Damn. Romantic comedies got dark. Slumdog Millionaire opens on an Indian kid getting tortured by two police inspectors. They beat him, hold him underwater, and then clamp electrodes on his toes. It’s not The Holiday or Made Of Honor. This kid’s getting ‘the business.’ Danny Boyle’s feel-good picture of the year (and it does eventually feel good—my theater applauded) opens like a film about CIA rendition.
Jamal Malik is a slum kid who’s one question away from winning 20 million rupees on “Who Wants To Be A Millionaire?” And since doctors and lawyers haven’t made it as far as the 16 year old, the police have some questions about how a thief and beggar from Mumbai’s biggest ghetto made it so far.
The film jumps back and forth between Malik’s dominance in the hot seat and his miserable upbringing. After his mom is killed in a riot, Malik and his best friend (Anil) scrap in the massive landfills of Mumbai. They meet up with Latika, another orphan, and are eventually kidnapped by a slumlord Tiger (think Fagin from Oliver Twist, if Fagin blinded 6-year olds and made them sing). Malik coordinates an escape, but loses his beloved in the process.
The rest of the movie involves the lad’s thankless jobs, personal beatings, and attempts to find his star-crossed lover. Malik gives pirated tours at the Taj Mahal (“here is the renowned swimming pool…”), bilks fat tourists out of money, and becomes a house servant—all the while tracking down Latika, who is being sold into varying levels of child prostitution.
And it’s a romance. So at some point, you’re watching a kid execute a pimp gangland style, and wondering—where does the heartwarming stuff begin? It takes a while. This is the third world.
RomComs used to be simple stories of upbeat WASPs and the comedy-of-errors that results in their courtship/pregnancy/whatever. Pretty simple formula; a couple white kids fall into love, face a completely surmountable obstacle, but take 90 minutes to overcome it. Why does it take so long? Usually because they grew up rich and can’t cope with normal public-school problems (like changing a tire, installing a laptop, or telling their dads that the golf instructor got them pregnant. Again). But I like the new hard Boyled approach. True love always seems worthwhile after a beating.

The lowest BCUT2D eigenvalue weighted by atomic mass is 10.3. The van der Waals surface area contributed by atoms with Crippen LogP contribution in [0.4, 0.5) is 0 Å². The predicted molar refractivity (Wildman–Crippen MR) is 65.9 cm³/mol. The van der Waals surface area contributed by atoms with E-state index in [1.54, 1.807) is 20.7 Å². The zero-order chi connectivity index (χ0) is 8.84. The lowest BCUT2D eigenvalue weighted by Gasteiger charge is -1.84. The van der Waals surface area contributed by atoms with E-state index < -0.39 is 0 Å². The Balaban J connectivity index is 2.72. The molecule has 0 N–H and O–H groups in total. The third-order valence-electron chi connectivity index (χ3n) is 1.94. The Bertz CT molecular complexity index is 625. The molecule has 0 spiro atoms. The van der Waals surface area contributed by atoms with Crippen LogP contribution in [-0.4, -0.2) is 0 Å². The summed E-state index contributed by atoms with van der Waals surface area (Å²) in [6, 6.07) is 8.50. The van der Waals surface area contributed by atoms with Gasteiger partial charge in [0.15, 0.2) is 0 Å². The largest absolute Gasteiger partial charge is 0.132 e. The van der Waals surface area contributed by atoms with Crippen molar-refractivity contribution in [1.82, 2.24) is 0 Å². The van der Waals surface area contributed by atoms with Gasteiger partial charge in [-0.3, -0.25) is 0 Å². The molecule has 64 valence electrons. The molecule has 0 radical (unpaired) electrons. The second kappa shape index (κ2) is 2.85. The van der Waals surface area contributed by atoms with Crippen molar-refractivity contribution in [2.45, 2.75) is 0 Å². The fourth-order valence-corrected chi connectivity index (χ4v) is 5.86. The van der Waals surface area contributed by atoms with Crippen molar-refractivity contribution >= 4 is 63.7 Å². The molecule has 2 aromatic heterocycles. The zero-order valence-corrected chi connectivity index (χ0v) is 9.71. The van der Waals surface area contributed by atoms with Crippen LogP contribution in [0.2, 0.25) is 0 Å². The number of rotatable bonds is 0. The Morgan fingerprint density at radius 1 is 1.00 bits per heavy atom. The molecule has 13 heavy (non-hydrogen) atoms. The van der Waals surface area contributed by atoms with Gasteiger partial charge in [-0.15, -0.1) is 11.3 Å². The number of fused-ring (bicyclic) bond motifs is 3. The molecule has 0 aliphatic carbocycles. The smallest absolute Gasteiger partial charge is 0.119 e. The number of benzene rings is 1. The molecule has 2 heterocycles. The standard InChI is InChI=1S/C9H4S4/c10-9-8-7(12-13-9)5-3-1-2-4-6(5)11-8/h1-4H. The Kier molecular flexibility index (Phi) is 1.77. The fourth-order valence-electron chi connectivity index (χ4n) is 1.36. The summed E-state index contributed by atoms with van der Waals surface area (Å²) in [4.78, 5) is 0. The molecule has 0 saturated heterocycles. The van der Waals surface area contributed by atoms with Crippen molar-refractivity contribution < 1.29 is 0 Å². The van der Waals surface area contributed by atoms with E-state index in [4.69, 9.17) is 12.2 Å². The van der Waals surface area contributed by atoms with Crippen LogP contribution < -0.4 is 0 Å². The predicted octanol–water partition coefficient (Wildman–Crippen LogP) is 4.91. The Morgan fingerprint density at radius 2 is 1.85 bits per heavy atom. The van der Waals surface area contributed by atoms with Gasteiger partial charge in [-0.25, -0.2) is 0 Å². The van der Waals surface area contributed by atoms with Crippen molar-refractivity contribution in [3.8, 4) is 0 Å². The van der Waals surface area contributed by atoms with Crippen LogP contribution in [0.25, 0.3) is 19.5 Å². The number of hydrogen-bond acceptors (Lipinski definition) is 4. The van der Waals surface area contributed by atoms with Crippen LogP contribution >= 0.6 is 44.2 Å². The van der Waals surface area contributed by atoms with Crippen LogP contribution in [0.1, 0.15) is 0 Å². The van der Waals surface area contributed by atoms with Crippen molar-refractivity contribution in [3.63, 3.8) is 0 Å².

And Malik finds his redemption. The actor, Dev Patel, brings a searching honesty to the role. At times it’s overkill. But his wide-eyed earnestness makes for great banter with the game show host—a mousse and diamond earring leisure suit played by Anil Kapoor (who puts the ‘eaze’ in sleazy).
The upbeat ending is kind of a shock after all the stabbings and race riots. And just when that high climaxes, the credits roll—with a Bollywood-style dance number at a train station. You’ll stop mid-Goober, put down your Mr. Pibb and say “What did I just see?”
The bottom line is that there is a reason that this movie has received the critical acclaim that’s been heaped on in the run up to awards season. It’s fast paced, different, and unique. Our recommendation is to SEE IT. 9.5/10